2 weeks
Nov, 2013
Microsoft asked us to design a system targeted towards helping affected people within the first 24 hours after the disaster strikes in an effort to make them feel connected.
In the light of recent disasters around the world, the Federal Emergency Management Agency (FEMA) is looking into new ways technology can better facilitate effective communication during National Emergencies. The Agency is particularly focused on disasters that arrive with limited warning giving little time for anyone to prepare. As a result, a request for proposal has been put forth to technology leaders to build a National Emergency Communication System that ought to be integrated into all technology devices that ship post 2014. The primary goal of the system is to help people affected by the disaster, giving them the necessary information and tools they need to stay safe, alive and connected for the first 24 to 48 hours following the disaster.
For our solution, we decided to focus on those people who are in close vicinity to the affected person. We wanted to give people the means to start helping without waiting for disaster relief organizations or the government to mobilize. We wanted to use the cell phone to create hope by making it easier to locate people in a close proximity. Our Close Proximity Communication System(CPCS) works by leveraging the technology that is already present inside phones : the radio chip. We proposed a solution where technology manufactures would allow the radio chips inside cell phones to communicate with each other, thus allowing the formation of close proximity peer to peer networks between people. With this technology and our application, people will be able to communicate with people in their close vicinity so that they can help each other overcome the effects of the disaster within the first 24 hours after the disaster has struck.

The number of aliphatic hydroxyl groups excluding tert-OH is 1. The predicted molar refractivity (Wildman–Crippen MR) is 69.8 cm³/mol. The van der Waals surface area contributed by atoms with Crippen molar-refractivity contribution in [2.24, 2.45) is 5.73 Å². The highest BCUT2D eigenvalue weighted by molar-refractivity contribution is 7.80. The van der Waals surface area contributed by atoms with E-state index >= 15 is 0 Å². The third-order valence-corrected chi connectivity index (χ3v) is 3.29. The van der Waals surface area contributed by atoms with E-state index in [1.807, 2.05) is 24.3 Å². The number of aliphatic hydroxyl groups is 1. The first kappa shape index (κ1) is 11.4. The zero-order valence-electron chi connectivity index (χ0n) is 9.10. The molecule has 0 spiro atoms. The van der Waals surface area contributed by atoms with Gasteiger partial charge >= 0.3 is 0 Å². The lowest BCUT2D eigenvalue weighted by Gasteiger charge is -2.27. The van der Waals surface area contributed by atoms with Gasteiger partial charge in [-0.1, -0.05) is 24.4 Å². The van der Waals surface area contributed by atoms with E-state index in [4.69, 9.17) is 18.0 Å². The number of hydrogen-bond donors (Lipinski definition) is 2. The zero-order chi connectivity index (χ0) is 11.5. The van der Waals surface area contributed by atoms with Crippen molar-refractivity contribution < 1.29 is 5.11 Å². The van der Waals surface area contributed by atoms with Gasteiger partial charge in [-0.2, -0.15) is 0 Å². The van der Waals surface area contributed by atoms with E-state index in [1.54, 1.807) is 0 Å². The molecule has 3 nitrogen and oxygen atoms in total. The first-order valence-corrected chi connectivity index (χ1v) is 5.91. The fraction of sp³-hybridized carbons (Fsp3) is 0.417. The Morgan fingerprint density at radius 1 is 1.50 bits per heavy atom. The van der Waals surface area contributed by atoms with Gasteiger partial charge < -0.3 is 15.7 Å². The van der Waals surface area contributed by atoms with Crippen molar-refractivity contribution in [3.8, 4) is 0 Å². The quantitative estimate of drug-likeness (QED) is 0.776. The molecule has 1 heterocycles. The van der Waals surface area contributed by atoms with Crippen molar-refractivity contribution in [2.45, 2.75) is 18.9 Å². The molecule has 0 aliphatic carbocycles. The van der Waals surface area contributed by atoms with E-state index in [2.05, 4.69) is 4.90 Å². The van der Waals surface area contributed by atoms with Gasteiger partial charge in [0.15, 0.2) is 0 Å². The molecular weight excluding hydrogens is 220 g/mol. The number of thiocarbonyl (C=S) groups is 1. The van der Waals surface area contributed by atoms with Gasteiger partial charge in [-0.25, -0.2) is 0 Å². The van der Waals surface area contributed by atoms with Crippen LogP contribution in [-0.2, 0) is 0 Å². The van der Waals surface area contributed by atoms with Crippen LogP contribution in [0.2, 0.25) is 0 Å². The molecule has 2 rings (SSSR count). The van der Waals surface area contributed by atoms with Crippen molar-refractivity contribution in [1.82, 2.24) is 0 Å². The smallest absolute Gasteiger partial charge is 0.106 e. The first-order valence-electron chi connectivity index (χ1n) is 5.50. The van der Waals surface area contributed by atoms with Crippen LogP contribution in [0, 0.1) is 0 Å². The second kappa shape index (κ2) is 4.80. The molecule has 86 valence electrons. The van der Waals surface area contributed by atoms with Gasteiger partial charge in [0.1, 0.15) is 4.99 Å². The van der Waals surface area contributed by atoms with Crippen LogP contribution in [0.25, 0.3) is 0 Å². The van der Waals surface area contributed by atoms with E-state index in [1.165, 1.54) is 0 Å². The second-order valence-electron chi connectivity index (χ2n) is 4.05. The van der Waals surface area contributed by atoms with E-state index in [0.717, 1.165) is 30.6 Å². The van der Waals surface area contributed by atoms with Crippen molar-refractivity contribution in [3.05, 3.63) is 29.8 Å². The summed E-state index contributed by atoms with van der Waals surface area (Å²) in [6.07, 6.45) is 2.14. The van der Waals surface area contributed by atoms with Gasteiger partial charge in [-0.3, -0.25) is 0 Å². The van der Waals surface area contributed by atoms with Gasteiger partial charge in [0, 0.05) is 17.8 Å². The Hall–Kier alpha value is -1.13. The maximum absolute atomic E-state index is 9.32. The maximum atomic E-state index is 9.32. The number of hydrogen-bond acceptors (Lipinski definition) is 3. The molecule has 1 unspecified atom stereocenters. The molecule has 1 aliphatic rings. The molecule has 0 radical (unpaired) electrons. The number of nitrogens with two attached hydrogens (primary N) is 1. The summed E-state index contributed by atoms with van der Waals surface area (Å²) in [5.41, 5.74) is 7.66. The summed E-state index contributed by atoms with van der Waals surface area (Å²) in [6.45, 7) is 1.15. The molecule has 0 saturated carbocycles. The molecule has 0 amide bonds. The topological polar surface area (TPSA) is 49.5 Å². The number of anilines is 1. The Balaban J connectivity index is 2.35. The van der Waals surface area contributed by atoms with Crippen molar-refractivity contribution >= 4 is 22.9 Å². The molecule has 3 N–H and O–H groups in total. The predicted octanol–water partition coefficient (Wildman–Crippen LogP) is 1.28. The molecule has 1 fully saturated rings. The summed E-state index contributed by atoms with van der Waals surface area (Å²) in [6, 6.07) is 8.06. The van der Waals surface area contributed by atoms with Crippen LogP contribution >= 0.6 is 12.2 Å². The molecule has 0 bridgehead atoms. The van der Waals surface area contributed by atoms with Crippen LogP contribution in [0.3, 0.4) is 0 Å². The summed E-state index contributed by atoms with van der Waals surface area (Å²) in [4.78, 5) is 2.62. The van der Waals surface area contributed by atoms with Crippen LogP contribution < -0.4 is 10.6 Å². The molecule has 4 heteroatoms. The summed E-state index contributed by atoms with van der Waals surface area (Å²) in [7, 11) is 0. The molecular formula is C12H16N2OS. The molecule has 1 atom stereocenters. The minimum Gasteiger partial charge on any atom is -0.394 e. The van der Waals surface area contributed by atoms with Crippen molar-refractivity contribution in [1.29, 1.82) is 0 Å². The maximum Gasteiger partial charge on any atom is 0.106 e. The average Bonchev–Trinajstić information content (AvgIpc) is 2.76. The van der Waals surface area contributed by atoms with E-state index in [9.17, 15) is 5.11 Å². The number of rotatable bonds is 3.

Team members : Stephen Miller & Deepak Bhagchandani

We initially set out the first week for research, brainstorming, and concept generation. We did a lot of secondary research in the form of reading interviews of people who had been stuck by disasters as well as those who helped those who were stuck in disasters. We also researched about the different technologies that we could avail of to help create the system that we had intended to create later on. We also read other information about the psychology that people have when they are struck with an emergency as well as their behavioral patterns. We initially created a system with a radar, which essentially lets you see the people seeking help in close proximity to you on a radar. However, after we finish mocking up our screens and conducted a usability test, we found out that there was a major flaw in our system. The flaw was that we assumed that only those people who were severely affected will seek help using our system. However, tapping into our research, we realized that in a panic scenario people tend to over exaggerate their misfortunes. Therefore, almost everyone would try to use our system to seek help and this would ultimately jam the system, and the user's screen would be inundated with red flags of people seeking help. To overcome this problem, we decided to simply use a limited list view of people in close proximity with a status message like broadcast. This is done to limit the bandwidth of the system as well as not use too much battery power in the network of phones.